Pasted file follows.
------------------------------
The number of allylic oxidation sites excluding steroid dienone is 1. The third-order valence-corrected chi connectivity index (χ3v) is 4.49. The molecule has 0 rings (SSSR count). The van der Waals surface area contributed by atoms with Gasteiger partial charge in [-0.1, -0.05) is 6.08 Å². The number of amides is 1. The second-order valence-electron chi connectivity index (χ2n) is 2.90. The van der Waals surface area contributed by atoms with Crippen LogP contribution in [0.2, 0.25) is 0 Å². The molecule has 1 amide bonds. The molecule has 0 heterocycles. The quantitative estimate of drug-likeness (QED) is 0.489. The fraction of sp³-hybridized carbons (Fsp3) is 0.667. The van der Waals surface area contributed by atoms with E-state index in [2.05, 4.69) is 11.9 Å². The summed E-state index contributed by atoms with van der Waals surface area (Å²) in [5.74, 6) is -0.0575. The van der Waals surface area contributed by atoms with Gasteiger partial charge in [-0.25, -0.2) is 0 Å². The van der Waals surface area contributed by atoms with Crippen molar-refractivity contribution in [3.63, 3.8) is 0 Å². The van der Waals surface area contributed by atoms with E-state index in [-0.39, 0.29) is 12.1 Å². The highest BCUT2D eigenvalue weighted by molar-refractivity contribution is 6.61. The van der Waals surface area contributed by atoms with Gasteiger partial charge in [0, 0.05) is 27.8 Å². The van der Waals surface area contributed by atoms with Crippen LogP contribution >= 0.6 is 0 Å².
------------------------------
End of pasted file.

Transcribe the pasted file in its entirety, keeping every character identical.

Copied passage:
The number of allylic oxidation sites excluding steroid dienone is 1. The third-order valence-corrected chi connectivity index (χ3v) is 4.49. The molecule has 0 rings (SSSR count). The van der Waals surface area contributed by atoms with Gasteiger partial charge in [-0.1, -0.05) is 6.08 Å². The number of amides is 1. The second-order valence-electron chi connectivity index (χ2n) is 2.90. The van der Waals surface area contributed by atoms with Crippen LogP contribution in [0.2, 0.25) is 0 Å². The molecule has 1 amide bonds. The molecule has 0 heterocycles. The quantitative estimate of drug-likeness (QED) is 0.489. The fraction of sp³-hybridized carbons (Fsp3) is 0.667. The van der Waals surface area contributed by atoms with E-state index in [2.05, 4.69) is 11.9 Å². The summed E-state index contributed by atoms with van der Waals surface area (Å²) in [5.74, 6) is -0.0575. The van der Waals surface area contributed by atoms with Gasteiger partial charge in [-0.25, -0.2) is 0 Å². The van der Waals surface area contributed by atoms with Crippen molar-refractivity contribution in [3.63, 3.8) is 0 Å². The van der Waals surface area contributed by atoms with E-state index in [-0.39, 0.29) is 12.1 Å². The highest BCUT2D eigenvalue weighted by molar-refractivity contribution is 6.61. The van der Waals surface area contributed by atoms with Gasteiger partial charge in [0, 0.05) is 27.8 Å². The van der Waals surface area contributed by atoms with Crippen LogP contribution >= 0.6 is 0 Å².